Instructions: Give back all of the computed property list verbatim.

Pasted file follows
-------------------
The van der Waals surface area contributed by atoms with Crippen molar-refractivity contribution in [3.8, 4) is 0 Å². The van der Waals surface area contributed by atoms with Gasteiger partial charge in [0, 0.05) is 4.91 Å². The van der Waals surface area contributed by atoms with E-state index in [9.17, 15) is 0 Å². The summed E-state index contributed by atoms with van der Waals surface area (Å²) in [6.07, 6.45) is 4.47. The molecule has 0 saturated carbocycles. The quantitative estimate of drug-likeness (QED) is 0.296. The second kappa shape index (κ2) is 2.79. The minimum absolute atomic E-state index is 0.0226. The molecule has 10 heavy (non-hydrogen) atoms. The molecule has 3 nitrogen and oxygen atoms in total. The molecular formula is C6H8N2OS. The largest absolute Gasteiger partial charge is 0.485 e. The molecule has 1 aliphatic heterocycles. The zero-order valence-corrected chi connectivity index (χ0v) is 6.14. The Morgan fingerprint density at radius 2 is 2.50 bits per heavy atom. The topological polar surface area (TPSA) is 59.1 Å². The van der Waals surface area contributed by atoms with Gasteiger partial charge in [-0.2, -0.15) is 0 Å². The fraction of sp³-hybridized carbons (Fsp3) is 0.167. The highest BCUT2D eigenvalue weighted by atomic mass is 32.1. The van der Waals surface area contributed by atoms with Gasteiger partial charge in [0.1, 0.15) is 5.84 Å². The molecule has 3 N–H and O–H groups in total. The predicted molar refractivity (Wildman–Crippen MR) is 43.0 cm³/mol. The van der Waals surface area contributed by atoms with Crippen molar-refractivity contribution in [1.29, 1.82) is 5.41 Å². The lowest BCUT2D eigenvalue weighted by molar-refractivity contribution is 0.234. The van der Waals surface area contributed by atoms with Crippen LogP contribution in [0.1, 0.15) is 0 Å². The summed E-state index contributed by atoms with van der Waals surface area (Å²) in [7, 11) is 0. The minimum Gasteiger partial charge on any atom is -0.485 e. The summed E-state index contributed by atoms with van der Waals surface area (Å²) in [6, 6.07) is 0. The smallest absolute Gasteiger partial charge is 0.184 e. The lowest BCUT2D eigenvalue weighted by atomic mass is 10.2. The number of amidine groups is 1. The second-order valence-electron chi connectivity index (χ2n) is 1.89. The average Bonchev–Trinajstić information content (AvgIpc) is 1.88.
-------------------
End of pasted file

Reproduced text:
The van der Waals surface area contributed by atoms with Crippen molar-refractivity contribution in [3.8, 4) is 0 Å². The van der Waals surface area contributed by atoms with Gasteiger partial charge in [0, 0.05) is 4.91 Å². The van der Waals surface area contributed by atoms with E-state index in [9.17, 15) is 0 Å². The summed E-state index contributed by atoms with van der Waals surface area (Å²) in [6.07, 6.45) is 4.47. The molecule has 0 saturated carbocycles. The quantitative estimate of drug-likeness (QED) is 0.296. The second kappa shape index (κ2) is 2.79. The minimum absolute atomic E-state index is 0.0226. The molecule has 10 heavy (non-hydrogen) atoms. The molecule has 3 nitrogen and oxygen atoms in total. The molecular formula is C6H8N2OS. The largest absolute Gasteiger partial charge is 0.485 e. The molecule has 1 aliphatic heterocycles. The zero-order valence-corrected chi connectivity index (χ0v) is 6.14. The Morgan fingerprint density at radius 2 is 2.50 bits per heavy atom. The topological polar surface area (TPSA) is 59.1 Å². The van der Waals surface area contributed by atoms with Gasteiger partial charge in [-0.2, -0.15) is 0 Å². The fraction of sp³-hybridized carbons (Fsp3) is 0.167. The highest BCUT2D eigenvalue weighted by atomic mass is 32.1. The van der Waals surface area contributed by atoms with Gasteiger partial charge in [0.1, 0.15) is 5.84 Å². The molecule has 3 N–H and O–H groups in total. The predicted molar refractivity (Wildman–Crippen MR) is 43.0 cm³/mol. The van der Waals surface area contributed by atoms with Crippen molar-refractivity contribution in [1.29, 1.82) is 5.41 Å². The lowest BCUT2D eigenvalue weighted by molar-refractivity contribution is 0.234. The van der Waals surface area contributed by atoms with Crippen LogP contribution in [0.1, 0.15) is 0 Å². The summed E-state index contributed by atoms with van der Waals surface area (Å²) in [7, 11) is 0. The minimum Gasteiger partial charge on any atom is -0.485 e. The summed E-state index contributed by atoms with van der Waals surface area (Å²) in [6, 6.07) is 0. The smallest absolute Gasteiger partial charge is 0.184 e. The lowest BCUT2D eigenvalue weighted by atomic mass is 10.2. The number of amidine groups is 1. The second-order valence-electron chi connectivity index (χ2n) is 1.89. The average Bonchev–Trinajstić information content (AvgIpc) is 1.88.